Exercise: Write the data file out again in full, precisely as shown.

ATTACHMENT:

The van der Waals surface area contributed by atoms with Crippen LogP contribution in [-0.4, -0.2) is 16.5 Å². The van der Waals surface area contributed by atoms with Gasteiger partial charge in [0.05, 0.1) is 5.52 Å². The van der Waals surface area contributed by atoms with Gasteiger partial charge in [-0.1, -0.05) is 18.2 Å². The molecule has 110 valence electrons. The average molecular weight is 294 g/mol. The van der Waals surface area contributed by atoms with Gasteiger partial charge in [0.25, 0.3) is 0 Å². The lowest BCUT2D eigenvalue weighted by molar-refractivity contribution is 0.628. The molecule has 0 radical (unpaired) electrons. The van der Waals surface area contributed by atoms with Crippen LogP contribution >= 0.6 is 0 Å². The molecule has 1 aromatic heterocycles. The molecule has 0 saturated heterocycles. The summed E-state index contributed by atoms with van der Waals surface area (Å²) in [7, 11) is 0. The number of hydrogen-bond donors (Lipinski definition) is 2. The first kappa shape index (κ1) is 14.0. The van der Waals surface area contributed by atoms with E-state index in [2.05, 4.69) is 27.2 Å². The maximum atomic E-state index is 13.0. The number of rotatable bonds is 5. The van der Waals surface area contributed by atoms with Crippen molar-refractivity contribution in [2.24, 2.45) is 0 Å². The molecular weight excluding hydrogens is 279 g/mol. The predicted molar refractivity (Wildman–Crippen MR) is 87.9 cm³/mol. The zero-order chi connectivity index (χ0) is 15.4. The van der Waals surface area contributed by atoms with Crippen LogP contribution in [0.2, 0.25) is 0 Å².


The van der Waals surface area contributed by atoms with Crippen LogP contribution in [-0.4, -0.2) is 16.5 Å². The van der Waals surface area contributed by atoms with Gasteiger partial charge in [0.05, 0.1) is 5.52 Å². The van der Waals surface area contributed by atoms with Gasteiger partial charge in [-0.1, -0.05) is 18.2 Å². The molecule has 110 valence electrons. The average molecular weight is 294 g/mol. The van der Waals surface area contributed by atoms with Gasteiger partial charge in [0.25, 0.3) is 0 Å². The lowest BCUT2D eigenvalue weighted by molar-refractivity contribution is 0.628. The molecule has 0 radical (unpaired) electrons. The van der Waals surface area contributed by atoms with Crippen LogP contribution >= 0.6 is 0 Å². The molecule has 1 aromatic heterocycles. The molecule has 0 saturated heterocycles. The summed E-state index contributed by atoms with van der Waals surface area (Å²) in [7, 11) is 0. The number of hydrogen-bond donors (Lipinski definition) is 2. The first kappa shape index (κ1) is 14.0. The van der Waals surface area contributed by atoms with E-state index in [2.05, 4.69) is 27.2 Å². The maximum atomic E-state index is 13.0. The number of rotatable bonds is 5. The van der Waals surface area contributed by atoms with Crippen molar-refractivity contribution in [2.24, 2.45) is 0 Å². The molecular weight excluding hydrogens is 279 g/mol. The predicted molar refractivity (Wildman–Crippen MR) is 87.9 cm³/mol. The zero-order chi connectivity index (χ0) is 15.4. The van der Waals surface area contributed by atoms with Crippen LogP contribution in [0.2, 0.25) is 0 Å².